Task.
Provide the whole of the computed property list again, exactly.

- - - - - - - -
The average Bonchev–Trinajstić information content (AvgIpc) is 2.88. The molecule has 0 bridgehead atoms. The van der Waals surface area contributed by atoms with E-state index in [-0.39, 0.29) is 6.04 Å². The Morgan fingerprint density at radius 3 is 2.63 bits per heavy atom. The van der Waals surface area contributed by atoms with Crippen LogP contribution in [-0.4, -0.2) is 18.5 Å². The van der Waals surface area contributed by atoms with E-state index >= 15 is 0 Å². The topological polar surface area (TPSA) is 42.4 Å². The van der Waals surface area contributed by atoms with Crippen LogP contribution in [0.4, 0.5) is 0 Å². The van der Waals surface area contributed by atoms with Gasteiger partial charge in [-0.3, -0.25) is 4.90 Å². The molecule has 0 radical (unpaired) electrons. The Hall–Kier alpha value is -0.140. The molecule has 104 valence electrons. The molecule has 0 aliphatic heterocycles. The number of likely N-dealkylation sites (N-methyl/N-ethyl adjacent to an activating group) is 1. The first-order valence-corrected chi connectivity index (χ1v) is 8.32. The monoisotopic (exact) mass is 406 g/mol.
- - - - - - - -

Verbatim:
The average Bonchev–Trinajstić information content (AvgIpc) is 2.88. The molecule has 0 bridgehead atoms. The van der Waals surface area contributed by atoms with E-state index in [-0.39, 0.29) is 6.04 Å². The Morgan fingerprint density at radius 3 is 2.63 bits per heavy atom. The van der Waals surface area contributed by atoms with Crippen LogP contribution in [-0.4, -0.2) is 18.5 Å². The van der Waals surface area contributed by atoms with E-state index >= 15 is 0 Å². The topological polar surface area (TPSA) is 42.4 Å². The van der Waals surface area contributed by atoms with Crippen LogP contribution in [0.4, 0.5) is 0 Å². The van der Waals surface area contributed by atoms with Gasteiger partial charge in [-0.3, -0.25) is 4.90 Å². The molecule has 0 radical (unpaired) electrons. The Hall–Kier alpha value is -0.140. The molecule has 104 valence electrons. The molecule has 0 aliphatic heterocycles. The number of likely N-dealkylation sites (N-methyl/N-ethyl adjacent to an activating group) is 1. The first-order valence-corrected chi connectivity index (χ1v) is 8.32. The monoisotopic (exact) mass is 406 g/mol.